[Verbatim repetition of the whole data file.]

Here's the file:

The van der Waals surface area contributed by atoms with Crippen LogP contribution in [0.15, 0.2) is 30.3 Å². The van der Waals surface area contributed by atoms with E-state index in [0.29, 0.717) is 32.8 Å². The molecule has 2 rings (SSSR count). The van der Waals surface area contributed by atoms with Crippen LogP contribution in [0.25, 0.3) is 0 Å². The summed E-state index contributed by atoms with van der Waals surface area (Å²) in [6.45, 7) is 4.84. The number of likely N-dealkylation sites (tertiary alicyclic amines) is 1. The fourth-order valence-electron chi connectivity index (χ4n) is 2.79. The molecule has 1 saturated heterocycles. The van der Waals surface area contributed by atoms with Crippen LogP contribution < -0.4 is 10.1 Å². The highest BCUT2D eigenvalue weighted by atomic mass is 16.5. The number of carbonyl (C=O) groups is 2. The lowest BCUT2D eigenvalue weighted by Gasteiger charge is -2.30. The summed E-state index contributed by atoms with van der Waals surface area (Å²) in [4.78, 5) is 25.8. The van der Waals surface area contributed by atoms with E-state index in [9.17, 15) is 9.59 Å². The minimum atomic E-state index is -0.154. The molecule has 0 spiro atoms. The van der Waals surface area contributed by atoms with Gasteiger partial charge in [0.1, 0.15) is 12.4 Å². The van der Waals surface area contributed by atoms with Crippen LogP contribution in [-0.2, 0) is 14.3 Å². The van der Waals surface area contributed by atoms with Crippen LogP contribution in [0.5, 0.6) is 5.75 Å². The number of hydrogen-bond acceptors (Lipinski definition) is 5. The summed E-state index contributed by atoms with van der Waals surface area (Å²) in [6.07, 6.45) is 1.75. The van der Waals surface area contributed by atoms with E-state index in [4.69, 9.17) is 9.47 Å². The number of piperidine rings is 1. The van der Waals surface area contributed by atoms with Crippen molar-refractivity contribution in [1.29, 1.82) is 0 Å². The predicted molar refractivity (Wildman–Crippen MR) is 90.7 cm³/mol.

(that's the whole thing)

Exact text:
The van der Waals surface area contributed by atoms with Crippen LogP contribution in [0.15, 0.2) is 30.3 Å². The van der Waals surface area contributed by atoms with E-state index in [0.29, 0.717) is 32.8 Å². The molecule has 2 rings (SSSR count). The van der Waals surface area contributed by atoms with Crippen LogP contribution in [0.25, 0.3) is 0 Å². The summed E-state index contributed by atoms with van der Waals surface area (Å²) in [6.45, 7) is 4.84. The number of likely N-dealkylation sites (tertiary alicyclic amines) is 1. The fourth-order valence-electron chi connectivity index (χ4n) is 2.79. The molecule has 1 saturated heterocycles. The van der Waals surface area contributed by atoms with Crippen LogP contribution < -0.4 is 10.1 Å². The highest BCUT2D eigenvalue weighted by atomic mass is 16.5. The number of carbonyl (C=O) groups is 2. The lowest BCUT2D eigenvalue weighted by Gasteiger charge is -2.30. The summed E-state index contributed by atoms with van der Waals surface area (Å²) in [4.78, 5) is 25.8. The van der Waals surface area contributed by atoms with E-state index in [9.17, 15) is 9.59 Å². The minimum atomic E-state index is -0.154. The molecule has 0 spiro atoms. The van der Waals surface area contributed by atoms with Gasteiger partial charge in [0.1, 0.15) is 12.4 Å². The van der Waals surface area contributed by atoms with Crippen LogP contribution in [-0.2, 0) is 14.3 Å². The van der Waals surface area contributed by atoms with Crippen LogP contribution in [0.5, 0.6) is 5.75 Å². The number of hydrogen-bond acceptors (Lipinski definition) is 5. The summed E-state index contributed by atoms with van der Waals surface area (Å²) in [6.07, 6.45) is 1.75. The van der Waals surface area contributed by atoms with E-state index in [4.69, 9.17) is 9.47 Å². The number of piperidine rings is 1. The van der Waals surface area contributed by atoms with Crippen molar-refractivity contribution in [1.29, 1.82) is 0 Å². The predicted molar refractivity (Wildman–Crippen MR) is 90.7 cm³/mol.